Visceral Games and Electronic Arts gave us a great dose of hybrid survival-horror/third-person shooter goodness with their 2008 hit, Dead Space. For those of you who did not play it, you traversed the game as engineer Isaac Clarke who was tasked with fixing whatever might have caused the USG Ishimura mining ship to go off communications. As it turned out, however, what caused this was an infestation of insane people and undead mutations known as necromorphs.
Dead Space 2 takes place three years after the events of Dead Space. The game begins with Isaac Clarke being awakened inside the future-equivalent of a ‘padded room’ after another outbreak of necromorphs has occurred. Dead Space 2 on the Windows PC platform is a complete step above the first game’s PC port. The controls are smooth and graphics can be pumped up quite a bit over its console brothers.
Overall, gameplay mechanics stay similar to the original, with some exceptions. The best of these changes being the ability to use your ‘gravity gun-like’ telekinesis to grab objects and fling them at targets. More so, the telekinesis can grab things like the spiked limbs off fallen necromorphs. Basically, you can shoot their own spikey bits back at them. Spikey bits, water jugs, mops, etc… This, in and of itself, is extremely satisfying – especially if you are out of plasma charges. Best part is that this ability does not need recharging – you can ‘gravity gun’ things all you like!
Another big change to the gameplay mechanics is the ability for stasis energy to recharge itself over time. This makes the game far more user-friendly than having to constantly worry about your energy reserves. You already have so much to worry about in the world of Dead Space 2: Necromorphs, the mentally-ill, corrupt religious fanatics, and more – so, as Forrest Gump once said, ‘One less thing’. Of course, you can still charge up at stations (the auto-recharge can take a while) so that is an option for players looking for a quick top-off.
If Dead Space is the video game equivalent of Ridley Scott’s classic film, Alien, then Dead Space 2 is certainly James Cameron’s Aliens. Case and point, the entire way I experienced this game was very different than how I experienced the first one. Isaac Clarke as a character reflects these differences as well. In fact, it is quite an evolution and if you have not played Dead Space, I highly recommend you do so before embarking into Dead Space 2 – but I digress. More to the point, in Dead Space 2 I found myself not creeping inch-by-inch into every hallway and room encountered but, instead, often times charging in, plasma cutter blazing, just waiting for a necromorph to pop out from somewhere. As a character, Clarke has already dealt with this scourge before. His ordeal on the Ishimura has forged and hardened him. In the craziest of situations, this man – who not hours before was cooling his heels in a mental hospital, is the most qualified individual to handle things.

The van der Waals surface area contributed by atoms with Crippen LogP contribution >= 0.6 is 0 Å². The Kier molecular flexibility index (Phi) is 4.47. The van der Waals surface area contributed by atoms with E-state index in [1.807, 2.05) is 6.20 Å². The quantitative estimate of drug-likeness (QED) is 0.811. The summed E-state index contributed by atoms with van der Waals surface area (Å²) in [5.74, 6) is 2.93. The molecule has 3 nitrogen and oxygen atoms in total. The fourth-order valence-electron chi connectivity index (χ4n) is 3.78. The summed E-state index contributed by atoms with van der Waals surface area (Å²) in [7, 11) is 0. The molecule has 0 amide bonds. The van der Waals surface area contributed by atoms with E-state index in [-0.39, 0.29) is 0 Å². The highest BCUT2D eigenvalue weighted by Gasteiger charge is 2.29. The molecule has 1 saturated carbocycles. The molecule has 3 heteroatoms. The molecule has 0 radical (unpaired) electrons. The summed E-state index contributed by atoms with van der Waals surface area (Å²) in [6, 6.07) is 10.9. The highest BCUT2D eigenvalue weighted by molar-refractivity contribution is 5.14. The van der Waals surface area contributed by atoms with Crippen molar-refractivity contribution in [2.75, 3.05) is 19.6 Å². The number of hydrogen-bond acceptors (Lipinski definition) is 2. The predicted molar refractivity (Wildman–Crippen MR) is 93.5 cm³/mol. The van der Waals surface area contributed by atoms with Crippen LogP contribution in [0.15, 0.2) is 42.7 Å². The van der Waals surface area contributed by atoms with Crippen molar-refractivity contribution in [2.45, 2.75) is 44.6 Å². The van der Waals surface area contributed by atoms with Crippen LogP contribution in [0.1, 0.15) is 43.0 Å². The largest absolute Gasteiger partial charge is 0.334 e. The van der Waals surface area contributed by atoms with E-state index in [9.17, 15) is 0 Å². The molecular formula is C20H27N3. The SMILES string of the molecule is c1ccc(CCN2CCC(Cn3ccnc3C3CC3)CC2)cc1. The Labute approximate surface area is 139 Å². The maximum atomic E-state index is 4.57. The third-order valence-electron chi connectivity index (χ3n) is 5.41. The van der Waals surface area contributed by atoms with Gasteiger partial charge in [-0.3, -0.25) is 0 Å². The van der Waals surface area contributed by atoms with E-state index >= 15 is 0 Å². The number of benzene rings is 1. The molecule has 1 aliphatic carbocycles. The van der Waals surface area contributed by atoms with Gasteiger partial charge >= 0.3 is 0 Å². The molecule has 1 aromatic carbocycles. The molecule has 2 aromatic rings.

That is not to say the game won’t make you jump or surprise you – it will. More than once… However, much in the same way Aliens had its share of jumps, you get to dish out more than your fair share of havoc on the grotesque necromorphs. I distinctly remember one moment where I got jumped by a group of necromorphs: a few of the standard walkers and maybe five of the smaller child mutations. The one thought in my head at that moment was Cameron’s Vasquez yelling, ‘Let’s rock!!!’ as she began blasting away with her smart gun. It is a very satisfying mix of scare and balls-deep action that leaves you with a smile on your welding mask-clad face.
As alluded to before, the visuals of Dead Space 2 are excellent – effective at being both beautiful to look at as well as inspiring terror and dread. Textures are well-detailed and the necromorphs are truly-sickening in their mutations. They have this really gross ‘wet-look’ to them that inspires a visceral (no pun intended, Visceral Games) response. The level design is also well done, with routes being more instinctual than in the first game. Thankfully, you still have your route locator device to plot your course when things do get confusing. There are also several small, alternate paths that you can take – I highly recommend you not be afraid to explore. Often times, loot awaits you – even if you have to slay some necromorphs to acquire it.
The audio in Dead Space 2 is even more impressive than the excellent visuals. The entire aural experience is unnerving and creepy. It is easily the best use of audio I have ever experienced in a video game. From walking past residential hatches where you can hear the muffled horrors taking place inside to the general chaos of entering a public thoroughfare full of panic-stricken civilians, Visceral Games audio folks need some serious congratulations of a job well done. As a topper to the terrifying aural bouquet, even the voice acting is above average and believable!
The only annoying or repetitive parts of the game come in the form of the ‘act or die’ sequences. These are action-packed scenes featuring the player character in imminent danger. These scenes usually unfold in multiple segments and, in order to progress to the next segment (and continue surviving), the player has to perform a specific action in a short amount of time. Often times, it is difficult to make out your objective due to the Michael Bay-style camera shaking and the tons of objects/debris that occupies your screen. If you die several steps into the encounter, you must re-do all the past segments up to that point.
Overall, Dead Space 2 is an action-packed, suspense-filled, and jump-inducing experience which is a great second step in the Dead Space universe. It features all the best things about the original game while upping the ante in several areas. Go out and buy this right now for your favorite platform – you will not be sorry.